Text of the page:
Make an Appointment: 647-969-7980 | [email protected]

  • The many faces of Anxiety – Panic

    Last time, we looked at how It’s possible to have similar thought patterns to diagnosable mental health conditions, that cause anxiety or distress, while leading a ‘normal’ (even though there’s no such thing!) life, with a focus on obsessions and compulsions. Today, let’s delve into what panic is, what thought patterns might underlie it, and how it manifests in our day to day lives.

    We as humans have evolved, but unfortunately our alarm systems, or anxiety, haven’t always kept up. Anxiety is crucial, vital information about the world around us and how safe it is and can be really difficult to dismiss or evaluate as irrational. Just like any good alarm system, it’s active 24×7 and doesn’t really have an off switch. This alarm can ring slowly and develop gradually to reach it’s crescendo, such as anxiety, or arrive all at once or develop really rapidly, like panic. You might have come across the term panic disorder or panic attacks, but what are they, really?

    A panic attack is an episode characterized by sudden, intense, overwhelming, seemingly life-threatening anxiety, with bodily reactions like sweating, palpitations, dizziness, numbness, chest pain, sweating, etc. These physical sensations are accompanied by thoughts of doom, imminent death, and/or being completely beyond help or control They might be a response to a specific thought, sensation, or emotion or without a tangible cause, and can last for up to 30 minutes. Now, this might sound extreme and slightly unrelatable, but let’s look at the pattern that underly panic attacks. At its core, panic is characterized by misinterpretation and magnification, leading to catastrophization (assuming the worst possible outcome is the most likely).

    For example, someone might have had a rough day and just climbed a few flights of stairs. They might notice their heartbeat going faster than normal. Here, instead of attributing it to the physical exertion, they may misinterpret it as a heart attack, and begin to focus solely on this sensation, leading it to feeling all encompassing, and the thought of a heart attack going from very low probability to much higher. Now, as their focus grows, so does their concern and fear around it, leading it to spiral and feel utterly trapped by the situation. Sounds familiar? Let’s look at this thought pattern at a non-pathological level. Say we are on our way to the airport to catch a flight (or an important appointment like a job interview, work, etc.) and you encounter traffic. Now, we know that we can’t really do anything about the traffic other than just wait, but we start to prophesize and ask anxiety inducing hypothetical questions – what if I don’t get there on time? What if I miss my flight/appointment etc.? The possible negative outcomes feel infinite., and the consequences seem very big, and we feel helpless to prevent them. We might not develop severe physical symptoms or have thoughts of dying, which separate this from a panic attack. The same 30-minute journey might feel like it lasted for hours and was an uphill workout, that’s how exhausting it can be!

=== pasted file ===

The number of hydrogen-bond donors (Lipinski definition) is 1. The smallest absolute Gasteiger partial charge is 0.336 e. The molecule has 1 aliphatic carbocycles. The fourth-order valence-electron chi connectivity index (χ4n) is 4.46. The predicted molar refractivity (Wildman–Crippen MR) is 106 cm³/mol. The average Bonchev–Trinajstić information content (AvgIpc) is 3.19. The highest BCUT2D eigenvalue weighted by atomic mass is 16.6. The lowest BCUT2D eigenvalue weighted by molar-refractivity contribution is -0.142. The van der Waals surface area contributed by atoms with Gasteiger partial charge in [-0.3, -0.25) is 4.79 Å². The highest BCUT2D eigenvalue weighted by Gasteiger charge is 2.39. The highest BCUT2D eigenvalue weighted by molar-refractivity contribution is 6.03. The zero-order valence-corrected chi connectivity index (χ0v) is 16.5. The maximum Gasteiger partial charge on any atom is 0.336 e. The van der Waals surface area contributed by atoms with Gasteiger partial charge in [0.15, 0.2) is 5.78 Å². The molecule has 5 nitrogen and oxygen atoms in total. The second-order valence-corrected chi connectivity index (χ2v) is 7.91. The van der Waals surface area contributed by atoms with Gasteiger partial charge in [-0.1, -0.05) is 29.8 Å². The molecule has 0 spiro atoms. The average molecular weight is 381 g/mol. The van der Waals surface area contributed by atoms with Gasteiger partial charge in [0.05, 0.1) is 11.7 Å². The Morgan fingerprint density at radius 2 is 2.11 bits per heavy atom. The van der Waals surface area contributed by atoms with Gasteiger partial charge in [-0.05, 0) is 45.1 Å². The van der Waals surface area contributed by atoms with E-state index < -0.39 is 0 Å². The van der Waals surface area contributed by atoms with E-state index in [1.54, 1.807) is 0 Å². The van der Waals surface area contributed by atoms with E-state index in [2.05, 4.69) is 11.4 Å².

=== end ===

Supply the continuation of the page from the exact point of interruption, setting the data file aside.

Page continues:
Thus, panic in daily lives is characterized by sudden, intense anxiety or overwhelm over something that feels really important, and we are too overwhelmed by the fear to think about the solution. However, with time and a few simple techniques, we can help ourselves feel better. A few questions you can ask yourself are:

    How probable are my what if scenarios? How do I usually feel when I let my mind go down these spirals? How absolute is this deadline? What lets me know I’m feeling normal or back to baseline? What helped me feel that way?

    If anything you read today feels familiar, and you too would like to discover your patterns and heal from them, please book a free 15-minute consultation with us at The Trauma Healing Center. We provide virtual as well as in person therapy, accessible for those in Mississauga, Toronto, Brampton, and Oakville.

    Arushi Bajaj

    Mental Health Professional

    Member of OAMHP